nytheatre.com review by Robert Weinstein
June 15, 2007
Dr. Eliezer Yudkowski, the lead character in Yudkowski Returns (The Rise And Fall And Rise Again Of Dr. Eliezer Yudkowski) wishes he were Japanese. He sits at a desk scattered with seemingly random paraphernalia, downloads episodes of Lost and analyzes the homoerotic subtext of Buffy the Vampire Slayer. He orders Chinese food. He puts on his Psycho-Sociological Hat, dances around the theatre and leaps into the narcissistic void of his psyche created by a recent breakup. He restages significant moments while putting others in newfound contexts depending on his ability to understand them. And he is not alone.
He has the audience, whom he addresses frequently and with a plastered-on smile, and he has The Assistant, a friendly, disheveled, and increasingly confused woman who is at different times his girlfriend, his girlfriend-as-ex, his confidante, and his conscience. Is she real? I'm not confident Dr. Yudkowski knows. But their isolation—his voluntary, hers more problematic—creates an incredibly complex relationship which plays out as they wait on the appearance of The Singularity, an Artificial Intelligence technology that can solve all of life's unsolvable problems. It makes sense of the nonsensical and will bring an end to all of humanity's conflicts as well as Dr. Yudkowski's isolation and, quite possibly, The Assistant's existence.
It took me nearly three quarters of the show to put these plot pieces together because Yudkowski Return's is a mess; a well-acted, cleverly presented, and surprisingly funny muddle. The production consists of the games they play with each other and the audience as they await The Singularity's arrival. The games are often funny and brutal contests that serve the purpose of constantly redefining their relationship to each other and the audience's relationship to them. It was a confusing path to follow because director/playwright Robert Saietta constantly undercuts his characters' experiences by failing to grant their experiences lasting, dramatic weight. They experience things, drop their experiences, and, unaffected, move on. This seems forgivable in a play exploring such murky territory but it keeps it from achieving a lasting impact.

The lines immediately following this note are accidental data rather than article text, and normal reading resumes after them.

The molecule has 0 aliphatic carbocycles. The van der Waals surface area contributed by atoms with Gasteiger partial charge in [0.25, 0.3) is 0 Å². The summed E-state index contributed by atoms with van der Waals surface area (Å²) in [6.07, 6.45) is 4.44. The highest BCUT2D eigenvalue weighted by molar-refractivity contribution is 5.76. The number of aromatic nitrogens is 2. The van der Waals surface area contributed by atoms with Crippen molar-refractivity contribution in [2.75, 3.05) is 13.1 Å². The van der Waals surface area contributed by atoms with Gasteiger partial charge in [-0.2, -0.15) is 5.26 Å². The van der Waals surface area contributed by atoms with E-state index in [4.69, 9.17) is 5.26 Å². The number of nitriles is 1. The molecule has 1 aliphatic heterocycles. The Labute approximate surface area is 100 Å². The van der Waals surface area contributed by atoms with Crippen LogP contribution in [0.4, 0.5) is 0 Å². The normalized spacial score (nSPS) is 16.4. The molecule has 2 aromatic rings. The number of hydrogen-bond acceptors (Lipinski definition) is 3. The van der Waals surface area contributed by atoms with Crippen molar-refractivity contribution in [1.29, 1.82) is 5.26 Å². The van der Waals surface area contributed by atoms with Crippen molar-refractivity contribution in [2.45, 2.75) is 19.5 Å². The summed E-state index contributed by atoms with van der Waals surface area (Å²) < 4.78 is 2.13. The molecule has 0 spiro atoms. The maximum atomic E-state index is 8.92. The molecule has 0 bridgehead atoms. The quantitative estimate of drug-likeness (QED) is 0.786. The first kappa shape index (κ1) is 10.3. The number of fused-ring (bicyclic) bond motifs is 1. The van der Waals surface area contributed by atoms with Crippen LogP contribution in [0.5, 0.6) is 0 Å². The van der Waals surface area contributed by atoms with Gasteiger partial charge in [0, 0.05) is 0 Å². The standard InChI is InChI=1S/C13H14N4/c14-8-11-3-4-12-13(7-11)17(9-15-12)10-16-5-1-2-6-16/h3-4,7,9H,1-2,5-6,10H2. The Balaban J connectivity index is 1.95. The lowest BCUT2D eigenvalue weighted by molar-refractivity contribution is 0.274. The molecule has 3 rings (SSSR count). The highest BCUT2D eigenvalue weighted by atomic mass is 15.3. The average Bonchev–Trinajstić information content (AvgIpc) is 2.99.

Near the end of the play though, Saietta provides us with a moment of supreme clarity. After an argument, The Assistant walks out and, alone and vulnerable, an earnest Yudkowski looks directly at the audience and admits that he might look pathetic but "why are you watching? Why are you here?" It was an uncomfortable moment during which I had to struggle to keep up. Loss is one of life's more terrible experiences. It is full of pain and rationalization and there are very few concrete answers in a process that is at best 20/20 hindsight. By letting Yudkowski's question linger, Saietta gives the audience a moment to give serious thought to his question. It's also a moment that asks some important questions about The Singularity. What is it that we demand from clarity? And what is it—observation? reflection? endurance?—that helps us move on?